By Jeff Mason
WASHINGTON (Reuters) - A Tennessee woman driving a white van on Friday intentionally drove into a White House security barrier but did not breach it, and she was immediately apprehended and put under arrest, the U.S. Secret Service said.
No shots were fired and no law enforcement personnel were hurt, the Secret Service said in a statement.
Previous encounters with the 35-year-old woman from La Vergne, Tennessee, near the White House had resulted "in numerous arrests for a variety of criminal violations," it added, without giving her name.
"The female was again charged today with numerous criminal violations and transported to the Metropolitan Police Department," the statement said, adding that normal operations had resumed at the White House complex.
"This minivan came and crashed into the barricade and tried to push through the barricade and his tires were burning rubber and a lot of smoke was coming up," eyewitness Chris Bello, 50, of New York, told reporters near the scene.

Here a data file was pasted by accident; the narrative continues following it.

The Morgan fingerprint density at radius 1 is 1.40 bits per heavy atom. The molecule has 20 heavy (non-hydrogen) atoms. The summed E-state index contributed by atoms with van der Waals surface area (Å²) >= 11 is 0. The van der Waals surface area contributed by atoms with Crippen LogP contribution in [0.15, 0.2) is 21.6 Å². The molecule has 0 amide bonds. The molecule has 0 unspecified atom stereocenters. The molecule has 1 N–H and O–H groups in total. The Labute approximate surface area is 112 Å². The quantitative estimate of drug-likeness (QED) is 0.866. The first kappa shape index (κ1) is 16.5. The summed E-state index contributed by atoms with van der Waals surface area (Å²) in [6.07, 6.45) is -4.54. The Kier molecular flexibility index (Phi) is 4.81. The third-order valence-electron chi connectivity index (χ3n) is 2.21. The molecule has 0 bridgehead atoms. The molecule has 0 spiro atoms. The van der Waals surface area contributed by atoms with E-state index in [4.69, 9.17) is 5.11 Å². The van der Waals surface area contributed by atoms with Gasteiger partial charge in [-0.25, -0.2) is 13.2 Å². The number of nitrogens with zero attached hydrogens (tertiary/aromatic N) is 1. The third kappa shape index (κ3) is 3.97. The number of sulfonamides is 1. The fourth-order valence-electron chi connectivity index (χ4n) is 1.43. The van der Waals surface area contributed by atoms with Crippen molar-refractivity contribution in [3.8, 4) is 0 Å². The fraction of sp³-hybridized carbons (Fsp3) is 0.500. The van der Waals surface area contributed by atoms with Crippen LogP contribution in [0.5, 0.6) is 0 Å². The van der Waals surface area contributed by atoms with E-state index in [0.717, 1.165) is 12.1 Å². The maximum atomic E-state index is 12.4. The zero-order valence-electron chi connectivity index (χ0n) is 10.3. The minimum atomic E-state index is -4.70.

"And then about 30 seconds after that the two security guards that were in the booth, you know, ordered him to stop doing what he was doing and he didn't listen," Bello said.
The White House was put on a temporary partial lockdown following the crash, which occurred shortly after a meeting there between President Donald Trump and Australian Prime Minister Malcolm Turnbull, who was still at the White House.
Trump later tweeted: "Thank you to the great men and women of the United States @SecretService for a job well done!"
Streets surrounding the White House were cordoned off, snarling local traffic.
A reporter for the local Fox channel affiliate tweeted that a witness had reported seeing officers pull a woman out of the vehicle's window at gunpoint. He posted a photograph of what he said was the white Chevrolet minivan that hit the barrier.
Reuters video showed the minivan with an American flag emblem on the back and with both its rear window and a side window smashed. The video showed a law enforcement officer checking the underside of the van with a mirror.
CNN, citing unnamed law enforcement sources, said the action of driving into the barricade was not directed at the president or anyone at the White House and that mental health issues may have been a factor.
(Additional reporting by Eric Beech; Writing by Eric Walsh; Editing by Lisa Shumaker and Sandra Maler)